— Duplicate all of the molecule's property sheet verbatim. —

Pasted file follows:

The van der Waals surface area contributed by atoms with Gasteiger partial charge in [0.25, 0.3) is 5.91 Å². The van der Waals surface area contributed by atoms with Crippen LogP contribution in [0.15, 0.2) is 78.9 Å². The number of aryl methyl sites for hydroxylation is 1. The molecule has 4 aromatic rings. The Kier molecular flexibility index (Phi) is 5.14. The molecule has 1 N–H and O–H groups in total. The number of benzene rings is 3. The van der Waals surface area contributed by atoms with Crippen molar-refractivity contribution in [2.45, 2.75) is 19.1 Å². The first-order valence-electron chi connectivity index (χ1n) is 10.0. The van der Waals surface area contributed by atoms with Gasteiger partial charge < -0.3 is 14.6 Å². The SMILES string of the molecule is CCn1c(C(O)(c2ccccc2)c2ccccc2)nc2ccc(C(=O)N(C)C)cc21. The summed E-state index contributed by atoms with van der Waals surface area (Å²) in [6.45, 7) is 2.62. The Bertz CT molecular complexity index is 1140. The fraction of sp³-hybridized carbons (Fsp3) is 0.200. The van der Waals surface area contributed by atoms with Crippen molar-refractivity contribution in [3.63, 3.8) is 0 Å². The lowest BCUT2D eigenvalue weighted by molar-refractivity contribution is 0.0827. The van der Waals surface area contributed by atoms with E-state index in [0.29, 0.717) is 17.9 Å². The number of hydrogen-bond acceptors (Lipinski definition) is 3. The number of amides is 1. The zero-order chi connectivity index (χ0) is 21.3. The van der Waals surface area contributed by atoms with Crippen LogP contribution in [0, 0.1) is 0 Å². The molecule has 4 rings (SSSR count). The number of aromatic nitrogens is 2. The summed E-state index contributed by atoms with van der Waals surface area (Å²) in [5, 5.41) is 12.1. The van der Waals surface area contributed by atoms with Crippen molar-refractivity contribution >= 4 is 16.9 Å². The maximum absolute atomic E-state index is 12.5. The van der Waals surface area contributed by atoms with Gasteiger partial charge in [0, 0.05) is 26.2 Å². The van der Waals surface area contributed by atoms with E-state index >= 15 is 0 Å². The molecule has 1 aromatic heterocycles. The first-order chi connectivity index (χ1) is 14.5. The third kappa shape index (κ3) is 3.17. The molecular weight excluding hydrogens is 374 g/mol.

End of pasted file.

The van der Waals surface area contributed by atoms with Gasteiger partial charge in [0.25, 0.3) is 5.91 Å². The van der Waals surface area contributed by atoms with Crippen LogP contribution in [0.15, 0.2) is 78.9 Å². The number of aryl methyl sites for hydroxylation is 1. The molecule has 4 aromatic rings. The Kier molecular flexibility index (Phi) is 5.14. The molecule has 1 N–H and O–H groups in total. The number of benzene rings is 3. The van der Waals surface area contributed by atoms with Crippen molar-refractivity contribution in [2.45, 2.75) is 19.1 Å². The first-order valence-electron chi connectivity index (χ1n) is 10.0. The van der Waals surface area contributed by atoms with Gasteiger partial charge < -0.3 is 14.6 Å². The SMILES string of the molecule is CCn1c(C(O)(c2ccccc2)c2ccccc2)nc2ccc(C(=O)N(C)C)cc21. The summed E-state index contributed by atoms with van der Waals surface area (Å²) in [6.45, 7) is 2.62. The Bertz CT molecular complexity index is 1140. The fraction of sp³-hybridized carbons (Fsp3) is 0.200. The van der Waals surface area contributed by atoms with Crippen molar-refractivity contribution in [3.63, 3.8) is 0 Å². The lowest BCUT2D eigenvalue weighted by molar-refractivity contribution is 0.0827. The van der Waals surface area contributed by atoms with E-state index in [0.29, 0.717) is 17.9 Å². The number of hydrogen-bond acceptors (Lipinski definition) is 3. The number of amides is 1. The zero-order chi connectivity index (χ0) is 21.3. The van der Waals surface area contributed by atoms with Crippen LogP contribution in [0, 0.1) is 0 Å². The molecule has 4 rings (SSSR count). The number of aromatic nitrogens is 2. The summed E-state index contributed by atoms with van der Waals surface area (Å²) in [5, 5.41) is 12.1. The van der Waals surface area contributed by atoms with Crippen molar-refractivity contribution >= 4 is 16.9 Å². The maximum absolute atomic E-state index is 12.5. The van der Waals surface area contributed by atoms with Gasteiger partial charge in [0, 0.05) is 26.2 Å². The van der Waals surface area contributed by atoms with E-state index >= 15 is 0 Å². The molecule has 1 aromatic heterocycles. The first-order chi connectivity index (χ1) is 14.5. The third kappa shape index (κ3) is 3.17. The molecular weight excluding hydrogens is 374 g/mol.